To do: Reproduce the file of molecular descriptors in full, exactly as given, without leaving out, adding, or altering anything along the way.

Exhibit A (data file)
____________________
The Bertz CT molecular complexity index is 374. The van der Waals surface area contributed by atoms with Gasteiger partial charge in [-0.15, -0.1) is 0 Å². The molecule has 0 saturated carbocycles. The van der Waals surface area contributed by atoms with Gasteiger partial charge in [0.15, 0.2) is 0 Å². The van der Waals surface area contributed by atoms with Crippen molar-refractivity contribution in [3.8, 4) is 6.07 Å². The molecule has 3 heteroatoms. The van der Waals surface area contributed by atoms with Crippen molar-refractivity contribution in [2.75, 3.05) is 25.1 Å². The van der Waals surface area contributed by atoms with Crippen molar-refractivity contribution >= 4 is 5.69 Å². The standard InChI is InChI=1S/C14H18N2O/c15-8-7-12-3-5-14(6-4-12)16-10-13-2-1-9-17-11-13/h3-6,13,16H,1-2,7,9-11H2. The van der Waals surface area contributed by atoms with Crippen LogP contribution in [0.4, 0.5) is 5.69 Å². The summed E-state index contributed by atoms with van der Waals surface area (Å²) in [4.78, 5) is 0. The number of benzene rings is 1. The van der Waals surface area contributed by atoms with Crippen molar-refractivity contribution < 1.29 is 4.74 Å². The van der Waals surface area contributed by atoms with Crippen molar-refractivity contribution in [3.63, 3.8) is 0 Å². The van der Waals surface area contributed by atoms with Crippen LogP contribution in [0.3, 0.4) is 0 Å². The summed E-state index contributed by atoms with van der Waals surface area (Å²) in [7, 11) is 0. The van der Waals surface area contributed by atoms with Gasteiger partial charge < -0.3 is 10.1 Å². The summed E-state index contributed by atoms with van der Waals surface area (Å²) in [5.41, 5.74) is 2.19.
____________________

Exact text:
The Bertz CT molecular complexity index is 374. The van der Waals surface area contributed by atoms with Gasteiger partial charge in [-0.15, -0.1) is 0 Å². The molecule has 0 saturated carbocycles. The van der Waals surface area contributed by atoms with Gasteiger partial charge in [0.15, 0.2) is 0 Å². The van der Waals surface area contributed by atoms with Crippen molar-refractivity contribution in [3.8, 4) is 6.07 Å². The molecule has 3 heteroatoms. The van der Waals surface area contributed by atoms with Crippen molar-refractivity contribution in [2.75, 3.05) is 25.1 Å². The van der Waals surface area contributed by atoms with Crippen molar-refractivity contribution >= 4 is 5.69 Å². The standard InChI is InChI=1S/C14H18N2O/c15-8-7-12-3-5-14(6-4-12)16-10-13-2-1-9-17-11-13/h3-6,13,16H,1-2,7,9-11H2. The van der Waals surface area contributed by atoms with Crippen LogP contribution in [0.4, 0.5) is 5.69 Å². The summed E-state index contributed by atoms with van der Waals surface area (Å²) in [4.78, 5) is 0. The number of benzene rings is 1. The van der Waals surface area contributed by atoms with Crippen molar-refractivity contribution < 1.29 is 4.74 Å². The van der Waals surface area contributed by atoms with Crippen molar-refractivity contribution in [3.63, 3.8) is 0 Å². The van der Waals surface area contributed by atoms with Crippen LogP contribution in [0.3, 0.4) is 0 Å². The summed E-state index contributed by atoms with van der Waals surface area (Å²) in [7, 11) is 0. The van der Waals surface area contributed by atoms with Gasteiger partial charge < -0.3 is 10.1 Å². The summed E-state index contributed by atoms with van der Waals surface area (Å²) in [5.41, 5.74) is 2.19.